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Fort Bragg celebrates Native American Heritage Staff Sgt. April Campbell

The 82nd Airborne Division Commander Maj. Gen. John W. Nicholson Jr., center, and Command Sgt. Maj. LaMarquis Knowles, right, present an “Iron Mike” statue to Dr. Jay Hansford Vest during Fort Bragg’s celebration of National Native American Indian Heritage Month at the 82nd Airborne Division Chapel, Nov. 15. Vest, a professor of American Indian Studies at the University of North Carolina at Pembroke, spoke to the troopers about the warrior and oral storytelling traditions of the Native Americans.

FORT BRAGG, N.C. – Fort Bragg celebrated Native American Indian heritage at the 82nd Airborne Division Chapel, Nov. 15.

The United States recognized November as National Native American Indian Heritage Month in 1990. This year, the 82nd Combat Aviation Brigade organized and hosted Fort Bragg’s program to honor the American Indian culture.

“It’s important for us to recognize the contributions of Native Americans to our history of the United States of America. Equally significant are the commitments and achievements of Native Americans in our Army,” said 82nd CAB Commander Mike Musiol.

The program featured a traditional drum and dance performed by members of North Carolina’s Lumbee Tribe, a traditional storyteller, also from the Lumbee Tribe, and Dr. Jay Hansford Vest, of the University of North Carolina at Pembroke.

Vest, a professor of American Indian Studies, emphasized the significance of Native Americans in the U.S. Military.

Of approximately 3 million American Indians in the United States, nearly 150,000 are military veterans. The largest per-capita service to the United States military comes from Native Americans, said Vest.

The stories of his parents, who were among this group of veterans, were passed on to Vest in the Native American tradition of oral storytelling.

“I feel a great kinship to the airborne because of my father’s service. I was raised with the oral stories of his combat as a paratrooper in World War II,” Vest said. “It’s a great honor for me to even be here.”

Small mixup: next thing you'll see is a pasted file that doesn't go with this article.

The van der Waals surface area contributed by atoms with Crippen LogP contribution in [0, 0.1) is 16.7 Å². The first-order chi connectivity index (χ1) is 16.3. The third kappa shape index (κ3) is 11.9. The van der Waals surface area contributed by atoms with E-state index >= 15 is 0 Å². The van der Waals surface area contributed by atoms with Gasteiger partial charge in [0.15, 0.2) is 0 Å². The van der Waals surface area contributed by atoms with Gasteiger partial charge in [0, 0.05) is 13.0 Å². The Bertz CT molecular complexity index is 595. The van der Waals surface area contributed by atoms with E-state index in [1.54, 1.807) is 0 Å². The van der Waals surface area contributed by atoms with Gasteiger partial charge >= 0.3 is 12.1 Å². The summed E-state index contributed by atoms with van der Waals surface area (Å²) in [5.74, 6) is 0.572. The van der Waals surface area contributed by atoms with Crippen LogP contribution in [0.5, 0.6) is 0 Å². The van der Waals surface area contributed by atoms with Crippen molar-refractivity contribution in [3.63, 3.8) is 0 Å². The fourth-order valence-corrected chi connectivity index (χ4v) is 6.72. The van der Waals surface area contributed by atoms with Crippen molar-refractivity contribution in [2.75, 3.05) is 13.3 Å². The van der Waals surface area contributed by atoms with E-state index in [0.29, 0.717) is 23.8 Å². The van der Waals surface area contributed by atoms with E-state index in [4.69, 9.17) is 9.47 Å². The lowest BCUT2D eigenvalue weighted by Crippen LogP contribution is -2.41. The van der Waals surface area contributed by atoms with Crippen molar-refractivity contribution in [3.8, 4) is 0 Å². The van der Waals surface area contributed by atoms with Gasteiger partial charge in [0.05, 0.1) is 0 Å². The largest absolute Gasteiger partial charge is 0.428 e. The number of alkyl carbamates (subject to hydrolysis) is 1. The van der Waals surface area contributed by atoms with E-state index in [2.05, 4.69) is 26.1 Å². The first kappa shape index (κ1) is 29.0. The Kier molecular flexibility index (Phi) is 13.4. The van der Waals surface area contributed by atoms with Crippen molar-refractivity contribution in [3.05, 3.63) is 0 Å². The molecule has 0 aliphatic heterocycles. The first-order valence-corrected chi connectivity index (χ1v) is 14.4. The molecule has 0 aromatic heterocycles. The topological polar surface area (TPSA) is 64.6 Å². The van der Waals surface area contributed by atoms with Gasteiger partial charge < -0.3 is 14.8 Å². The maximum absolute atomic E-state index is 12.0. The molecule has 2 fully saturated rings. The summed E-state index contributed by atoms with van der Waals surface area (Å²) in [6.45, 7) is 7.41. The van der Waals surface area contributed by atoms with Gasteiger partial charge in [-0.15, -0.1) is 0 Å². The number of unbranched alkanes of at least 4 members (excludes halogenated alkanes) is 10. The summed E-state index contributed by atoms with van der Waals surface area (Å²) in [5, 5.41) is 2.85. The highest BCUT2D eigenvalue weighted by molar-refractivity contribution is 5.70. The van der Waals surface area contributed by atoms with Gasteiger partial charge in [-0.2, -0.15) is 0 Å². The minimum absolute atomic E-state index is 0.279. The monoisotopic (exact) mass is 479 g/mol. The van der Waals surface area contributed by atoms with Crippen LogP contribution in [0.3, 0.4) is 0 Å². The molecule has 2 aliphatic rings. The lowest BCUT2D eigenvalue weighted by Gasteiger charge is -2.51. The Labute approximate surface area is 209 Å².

Such spoken stories have kept the professor and other Native Americans in touch with the legacies of their ancestors for many years.

“Traditionally we were oral people, so we kept our stories alive one generation to the next by word of mouth,” Vest said.

The college professor certainly did his part to share the legacy of his people with the troopers in the audience.

“I hope that your sons and daughters will tell your stories for you,” Vest said. “As a warrior, you want that legacy passed on.”

The heritage celebration was eye-opening for some Soldiers who attended.

“The event helped me know more about the Native American history. I didn’t realize so many American Indians had served in the military with us,” said Spc. Hector Irizarry, of the 82nd CAB.

Perhaps Irizarry and others who attended the observance will give thanks for their increased understanding of the country’s Native American heritage in a few weeks when they gather with their friends and families for the holiday.

“It is fitting that we have this observance in the month of November with Thanksgiving less than two weeks away,” Musiol said. “It is an important tradition in this country.”


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Public Domain Mark
This work, Fort Bragg celebrates Native American Heritage, by SSG April Campbell, identified by DVIDS, is free of known copyright restrictions under U.S. copyright law.

Date Taken:11.15.2013

Date Posted:11.26.2013 12:16

Location:FORT BRAGG, NC, USGlobe

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